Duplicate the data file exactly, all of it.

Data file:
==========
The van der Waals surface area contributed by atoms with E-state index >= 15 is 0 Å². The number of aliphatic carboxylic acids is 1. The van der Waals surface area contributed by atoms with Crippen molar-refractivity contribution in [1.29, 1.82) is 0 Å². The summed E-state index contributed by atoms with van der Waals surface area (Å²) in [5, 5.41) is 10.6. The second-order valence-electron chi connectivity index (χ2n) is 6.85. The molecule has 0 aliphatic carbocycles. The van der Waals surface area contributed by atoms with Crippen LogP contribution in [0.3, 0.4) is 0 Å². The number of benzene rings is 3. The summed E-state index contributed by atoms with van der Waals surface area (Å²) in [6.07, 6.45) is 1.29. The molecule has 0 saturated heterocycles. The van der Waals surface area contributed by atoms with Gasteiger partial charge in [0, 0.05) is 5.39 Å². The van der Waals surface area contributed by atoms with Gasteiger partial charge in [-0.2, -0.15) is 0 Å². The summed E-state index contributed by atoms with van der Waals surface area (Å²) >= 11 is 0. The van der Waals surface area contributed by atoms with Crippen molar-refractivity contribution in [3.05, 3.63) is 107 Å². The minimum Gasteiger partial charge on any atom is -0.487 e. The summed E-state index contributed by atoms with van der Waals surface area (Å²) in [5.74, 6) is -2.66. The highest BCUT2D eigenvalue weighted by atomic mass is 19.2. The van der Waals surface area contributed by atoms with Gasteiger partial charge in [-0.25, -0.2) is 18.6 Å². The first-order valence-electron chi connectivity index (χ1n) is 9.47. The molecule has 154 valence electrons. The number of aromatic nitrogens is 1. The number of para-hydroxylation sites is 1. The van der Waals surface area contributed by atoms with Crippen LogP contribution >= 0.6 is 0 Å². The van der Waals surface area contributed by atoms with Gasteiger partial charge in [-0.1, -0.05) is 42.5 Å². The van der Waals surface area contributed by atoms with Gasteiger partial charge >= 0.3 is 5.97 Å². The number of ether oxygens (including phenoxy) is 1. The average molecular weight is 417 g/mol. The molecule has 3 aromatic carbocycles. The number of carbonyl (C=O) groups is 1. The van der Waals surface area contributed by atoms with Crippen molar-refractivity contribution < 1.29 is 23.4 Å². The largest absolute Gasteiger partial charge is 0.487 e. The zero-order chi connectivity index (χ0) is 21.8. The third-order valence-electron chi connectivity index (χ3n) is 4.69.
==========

The van der Waals surface area contributed by atoms with E-state index >= 15 is 0 Å². The number of aliphatic carboxylic acids is 1. The van der Waals surface area contributed by atoms with Crippen molar-refractivity contribution in [1.29, 1.82) is 0 Å². The summed E-state index contributed by atoms with van der Waals surface area (Å²) in [5, 5.41) is 10.6. The second-order valence-electron chi connectivity index (χ2n) is 6.85. The molecule has 0 aliphatic carbocycles. The van der Waals surface area contributed by atoms with Crippen LogP contribution in [0.3, 0.4) is 0 Å². The number of benzene rings is 3. The summed E-state index contributed by atoms with van der Waals surface area (Å²) in [6.07, 6.45) is 1.29. The molecule has 0 saturated heterocycles. The van der Waals surface area contributed by atoms with Gasteiger partial charge in [0, 0.05) is 5.39 Å². The van der Waals surface area contributed by atoms with Gasteiger partial charge in [-0.2, -0.15) is 0 Å². The summed E-state index contributed by atoms with van der Waals surface area (Å²) >= 11 is 0. The van der Waals surface area contributed by atoms with Crippen molar-refractivity contribution in [3.05, 3.63) is 107 Å². The minimum Gasteiger partial charge on any atom is -0.487 e. The summed E-state index contributed by atoms with van der Waals surface area (Å²) in [5.74, 6) is -2.66. The highest BCUT2D eigenvalue weighted by atomic mass is 19.2. The van der Waals surface area contributed by atoms with Gasteiger partial charge in [-0.25, -0.2) is 18.6 Å². The first-order valence-electron chi connectivity index (χ1n) is 9.47. The molecule has 154 valence electrons. The number of aromatic nitrogens is 1. The number of para-hydroxylation sites is 1. The van der Waals surface area contributed by atoms with Crippen LogP contribution >= 0.6 is 0 Å². The van der Waals surface area contributed by atoms with Gasteiger partial charge in [-0.1, -0.05) is 42.5 Å². The van der Waals surface area contributed by atoms with Gasteiger partial charge >= 0.3 is 5.97 Å². The number of ether oxygens (including phenoxy) is 1. The average molecular weight is 417 g/mol. The molecule has 3 aromatic carbocycles. The number of carbonyl (C=O) groups is 1. The van der Waals surface area contributed by atoms with Crippen molar-refractivity contribution < 1.29 is 23.4 Å². The largest absolute Gasteiger partial charge is 0.487 e. The zero-order chi connectivity index (χ0) is 21.8. The third-order valence-electron chi connectivity index (χ3n) is 4.69.